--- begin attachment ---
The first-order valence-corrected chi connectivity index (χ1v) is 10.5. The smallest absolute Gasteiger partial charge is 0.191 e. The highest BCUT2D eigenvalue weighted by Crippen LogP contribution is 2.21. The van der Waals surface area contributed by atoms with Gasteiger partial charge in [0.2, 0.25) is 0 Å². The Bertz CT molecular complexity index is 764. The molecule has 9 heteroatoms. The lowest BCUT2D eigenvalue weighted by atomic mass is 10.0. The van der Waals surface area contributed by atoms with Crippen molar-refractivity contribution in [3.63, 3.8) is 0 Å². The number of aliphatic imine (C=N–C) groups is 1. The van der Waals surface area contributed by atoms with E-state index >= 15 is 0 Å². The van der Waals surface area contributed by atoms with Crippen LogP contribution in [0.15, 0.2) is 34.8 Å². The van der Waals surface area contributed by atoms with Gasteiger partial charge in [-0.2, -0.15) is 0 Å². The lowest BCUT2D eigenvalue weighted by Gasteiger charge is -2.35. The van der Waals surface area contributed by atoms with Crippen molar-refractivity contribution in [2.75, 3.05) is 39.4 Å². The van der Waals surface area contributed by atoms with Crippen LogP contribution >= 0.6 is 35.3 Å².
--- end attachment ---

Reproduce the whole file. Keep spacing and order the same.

The first-order valence-corrected chi connectivity index (χ1v) is 10.5. The smallest absolute Gasteiger partial charge is 0.191 e. The highest BCUT2D eigenvalue weighted by Crippen LogP contribution is 2.21. The van der Waals surface area contributed by atoms with Gasteiger partial charge in [0.2, 0.25) is 0 Å². The Bertz CT molecular complexity index is 764. The molecule has 9 heteroatoms. The lowest BCUT2D eigenvalue weighted by atomic mass is 10.0. The van der Waals surface area contributed by atoms with Crippen molar-refractivity contribution in [3.63, 3.8) is 0 Å². The number of aliphatic imine (C=N–C) groups is 1. The van der Waals surface area contributed by atoms with E-state index >= 15 is 0 Å². The van der Waals surface area contributed by atoms with Crippen LogP contribution in [0.15, 0.2) is 34.8 Å². The van der Waals surface area contributed by atoms with Gasteiger partial charge in [-0.2, -0.15) is 0 Å². The lowest BCUT2D eigenvalue weighted by Gasteiger charge is -2.35. The van der Waals surface area contributed by atoms with Crippen molar-refractivity contribution in [2.75, 3.05) is 39.4 Å². The van der Waals surface area contributed by atoms with Crippen LogP contribution >= 0.6 is 35.3 Å².